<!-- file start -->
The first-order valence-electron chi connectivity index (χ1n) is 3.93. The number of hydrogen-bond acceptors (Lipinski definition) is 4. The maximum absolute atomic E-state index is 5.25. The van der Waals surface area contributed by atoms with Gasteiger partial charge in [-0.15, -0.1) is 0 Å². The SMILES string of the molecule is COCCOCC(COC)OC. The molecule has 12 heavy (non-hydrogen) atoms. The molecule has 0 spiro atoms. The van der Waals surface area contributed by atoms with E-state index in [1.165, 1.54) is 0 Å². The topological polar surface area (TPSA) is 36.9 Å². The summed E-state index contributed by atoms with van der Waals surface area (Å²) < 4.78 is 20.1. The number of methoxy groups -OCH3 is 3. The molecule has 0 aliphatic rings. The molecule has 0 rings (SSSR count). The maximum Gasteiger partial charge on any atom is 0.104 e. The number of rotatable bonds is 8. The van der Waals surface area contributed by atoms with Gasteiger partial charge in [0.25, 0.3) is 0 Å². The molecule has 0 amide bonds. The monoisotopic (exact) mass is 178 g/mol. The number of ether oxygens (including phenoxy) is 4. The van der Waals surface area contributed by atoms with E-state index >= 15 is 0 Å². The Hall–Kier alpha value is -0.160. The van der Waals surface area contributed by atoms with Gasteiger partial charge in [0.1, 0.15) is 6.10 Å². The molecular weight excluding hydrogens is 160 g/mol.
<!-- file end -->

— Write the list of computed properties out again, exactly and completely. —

The first-order valence-electron chi connectivity index (χ1n) is 3.93. The number of hydrogen-bond acceptors (Lipinski definition) is 4. The maximum absolute atomic E-state index is 5.25. The van der Waals surface area contributed by atoms with Gasteiger partial charge in [-0.15, -0.1) is 0 Å². The SMILES string of the molecule is COCCOCC(COC)OC. The molecule has 12 heavy (non-hydrogen) atoms. The molecule has 0 spiro atoms. The van der Waals surface area contributed by atoms with E-state index in [1.165, 1.54) is 0 Å². The topological polar surface area (TPSA) is 36.9 Å². The summed E-state index contributed by atoms with van der Waals surface area (Å²) < 4.78 is 20.1. The number of methoxy groups -OCH3 is 3. The molecule has 0 aliphatic rings. The molecule has 0 rings (SSSR count). The maximum Gasteiger partial charge on any atom is 0.104 e. The number of rotatable bonds is 8. The van der Waals surface area contributed by atoms with Gasteiger partial charge in [0.25, 0.3) is 0 Å². The molecule has 0 amide bonds. The monoisotopic (exact) mass is 178 g/mol. The number of ether oxygens (including phenoxy) is 4. The van der Waals surface area contributed by atoms with E-state index >= 15 is 0 Å². The Hall–Kier alpha value is -0.160. The van der Waals surface area contributed by atoms with Gasteiger partial charge in [0.1, 0.15) is 6.10 Å². The molecular weight excluding hydrogens is 160 g/mol.